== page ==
Since the founding of the College of Charleston in 1770, Africans and their descendants have remained a constant and essential presence on campus. This is unsurprising given that Charleston was a major port in the trans-Atlantic slave trade and the commercial center of a plantation region. By the late 1700s, tens of thousands of African men, women, and children were enslaved and brought to Charleston each year to be exploited for their labor and skills.
Enslaved people in South Carolina most often cultivated cash crops like rice, cotton, and indigo on plantations, but they also lived and labored in the city of Charleston and at the College of Charleston. Enslaved Africans and their descendants constructed many of the College’s historic buildings, including Randolph Hall. They were also forced to attend to the needs and desires of the faculty, students, and administrators who owned them while they were teaching, studying, and living on campus. Many among the College’s trustees, presidents, students, and professors were enslavers, and they accumulated vast quantities of wealth from the slave trade and profited directly from enslaved labor, including by “renting out” enslaved people through the slave-hire system. This wealth was foundational to the financial viability of the College of Charleston’s operations and often was the source of tuition payments.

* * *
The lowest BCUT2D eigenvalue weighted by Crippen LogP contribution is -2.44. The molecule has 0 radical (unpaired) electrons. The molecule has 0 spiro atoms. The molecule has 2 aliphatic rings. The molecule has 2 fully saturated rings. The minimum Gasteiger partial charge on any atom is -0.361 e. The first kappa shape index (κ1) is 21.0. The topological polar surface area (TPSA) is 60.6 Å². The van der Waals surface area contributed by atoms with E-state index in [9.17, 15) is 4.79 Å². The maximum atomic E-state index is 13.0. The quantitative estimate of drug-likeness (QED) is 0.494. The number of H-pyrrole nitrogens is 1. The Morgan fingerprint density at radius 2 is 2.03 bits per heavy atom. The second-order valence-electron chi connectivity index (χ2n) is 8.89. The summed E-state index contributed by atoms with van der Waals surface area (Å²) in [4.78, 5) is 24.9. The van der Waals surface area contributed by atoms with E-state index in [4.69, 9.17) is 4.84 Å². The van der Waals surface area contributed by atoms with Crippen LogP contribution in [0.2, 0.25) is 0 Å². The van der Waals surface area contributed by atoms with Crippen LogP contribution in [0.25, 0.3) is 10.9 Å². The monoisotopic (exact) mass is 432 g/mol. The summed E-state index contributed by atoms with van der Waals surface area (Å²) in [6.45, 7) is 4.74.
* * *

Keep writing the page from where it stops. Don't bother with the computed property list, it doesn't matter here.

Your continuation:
After emancipation in 1865, free Black people continued to work on campus, and their roles remained limited to subservient positions such as janitors and maids. Robert Mathews, for example, was a janitor at the College of Charleston from at least 1901 until shortly before his death in 1947. In his last few years working for the College, Mathews witnessed early organized efforts to desegregate the College when a group of Black students at the Avery Normal Institute unsuccessfully attempted to enroll in the mid 1940s. However, the College continued to exclude African Americans from the student body, faculty, and administration for two more decades. While the College granted admission to a few Asian and Asian American students in the late 1940s, its doors remained closed to Black students until 1967 and to Black faculty until 1972.